Writ Large

Today, I will be seeing some of my own work for the first time.

Is this a riddle? A koan? No, nothing so exotic.

Late this afternoon, I’ll be attending an “office warming” gathering at the San Francisco Parks Alliance, an organization dedicated to the health and future of parks in The City. The Parks Alliance, I am honored to say, has used a number of my images in their spanking new offices. Over a number of years, I took the pictures for these images, and I worked on and reimagined them on the digital easel. A couple of months ago I submitted a number of possibilites to the Parks Alliance and, when the choices were made, prepared digital files as carefully as I know how. But after that the matter left my hands. These images, you see, have been printed as large wall art, in some cases floor-to-ceiling large. I have neither the experience nor the printing equipment for such a task, which has instead been in the expert and capable hands of Media Solutions here in San Francisco.

To many artists this is old hat. Projects of a certain scale obviously require collaboration. (Can one imagine Calder hauling his five-story stabiles into public squares all by himself?) And some photographers prefer to send out even their smaller pieces, trusting in the men and women who make it their life’s work to know every nuance of their craft. But for me, the printing – the realization in ink and paper of what began as light on a sensor and diodes on a monitor – is an important part of my creative process. (The only exception has been the small bit of online stock photography I do … though in that instance, one almost never knows who has bought an image and where it has ended up.) Making the giclee print is challenging and sometimes frustrating, certainly, but to me it’s an integral part of doing photographic art.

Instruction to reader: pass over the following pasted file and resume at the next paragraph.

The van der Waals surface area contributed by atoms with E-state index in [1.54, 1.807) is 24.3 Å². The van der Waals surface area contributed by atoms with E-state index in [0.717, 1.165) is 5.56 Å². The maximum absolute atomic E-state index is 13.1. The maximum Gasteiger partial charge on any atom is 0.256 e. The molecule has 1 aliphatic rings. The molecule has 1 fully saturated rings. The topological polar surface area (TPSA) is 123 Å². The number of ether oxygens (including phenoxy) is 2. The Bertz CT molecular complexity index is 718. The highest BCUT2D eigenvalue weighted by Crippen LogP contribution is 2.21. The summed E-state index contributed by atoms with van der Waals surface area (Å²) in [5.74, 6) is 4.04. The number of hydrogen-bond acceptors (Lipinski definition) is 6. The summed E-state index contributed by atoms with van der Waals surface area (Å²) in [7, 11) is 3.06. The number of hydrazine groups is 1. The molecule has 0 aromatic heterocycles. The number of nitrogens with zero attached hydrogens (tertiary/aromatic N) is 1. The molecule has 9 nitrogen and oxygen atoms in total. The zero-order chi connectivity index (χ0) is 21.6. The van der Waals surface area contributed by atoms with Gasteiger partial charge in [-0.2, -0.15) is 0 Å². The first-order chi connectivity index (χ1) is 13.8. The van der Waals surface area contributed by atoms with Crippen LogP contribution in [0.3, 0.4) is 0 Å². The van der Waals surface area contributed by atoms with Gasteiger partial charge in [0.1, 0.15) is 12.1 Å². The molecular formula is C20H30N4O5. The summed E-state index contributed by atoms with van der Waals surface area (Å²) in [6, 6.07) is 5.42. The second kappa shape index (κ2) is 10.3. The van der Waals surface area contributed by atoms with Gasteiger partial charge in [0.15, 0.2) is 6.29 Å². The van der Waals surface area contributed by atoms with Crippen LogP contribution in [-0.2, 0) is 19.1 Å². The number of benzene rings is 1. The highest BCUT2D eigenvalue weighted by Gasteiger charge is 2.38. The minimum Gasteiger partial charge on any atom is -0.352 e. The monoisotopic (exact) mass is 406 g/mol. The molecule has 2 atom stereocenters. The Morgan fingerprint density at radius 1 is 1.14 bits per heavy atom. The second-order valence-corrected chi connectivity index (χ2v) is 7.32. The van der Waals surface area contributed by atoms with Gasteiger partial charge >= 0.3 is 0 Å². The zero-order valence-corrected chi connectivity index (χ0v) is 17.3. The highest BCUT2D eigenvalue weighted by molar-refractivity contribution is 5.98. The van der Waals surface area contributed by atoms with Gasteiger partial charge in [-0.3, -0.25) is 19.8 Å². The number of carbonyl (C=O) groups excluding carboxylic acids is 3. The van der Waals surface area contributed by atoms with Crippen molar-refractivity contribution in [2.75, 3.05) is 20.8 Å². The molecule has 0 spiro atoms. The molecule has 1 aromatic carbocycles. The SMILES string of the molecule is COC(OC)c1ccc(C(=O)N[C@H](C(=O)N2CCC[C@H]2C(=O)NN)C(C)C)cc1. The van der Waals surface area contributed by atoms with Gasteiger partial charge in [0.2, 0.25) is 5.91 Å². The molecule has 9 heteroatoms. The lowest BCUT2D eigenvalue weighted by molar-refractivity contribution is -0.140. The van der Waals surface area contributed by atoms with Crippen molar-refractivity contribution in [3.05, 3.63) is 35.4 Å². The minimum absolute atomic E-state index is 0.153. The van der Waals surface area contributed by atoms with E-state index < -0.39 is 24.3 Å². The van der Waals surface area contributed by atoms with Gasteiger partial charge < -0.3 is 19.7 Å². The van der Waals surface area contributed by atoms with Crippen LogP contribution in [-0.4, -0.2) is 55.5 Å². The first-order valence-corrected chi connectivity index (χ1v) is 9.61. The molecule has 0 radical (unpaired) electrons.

So today I expand my horizons. I’ve often wondered how some of my work would look enlarged, and now I’ll have a first look. I’m proud to have this “experiment” associated with a group so vital to civic life here in San Francisco.

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2 comments

    1. Thank you! I went last night and was thrilled with how they look on the walls. I’ve amended the slideshow to reflect that they actually chose to include the “Portals of the Past” picture, from Lloyd Lake in GGPark.

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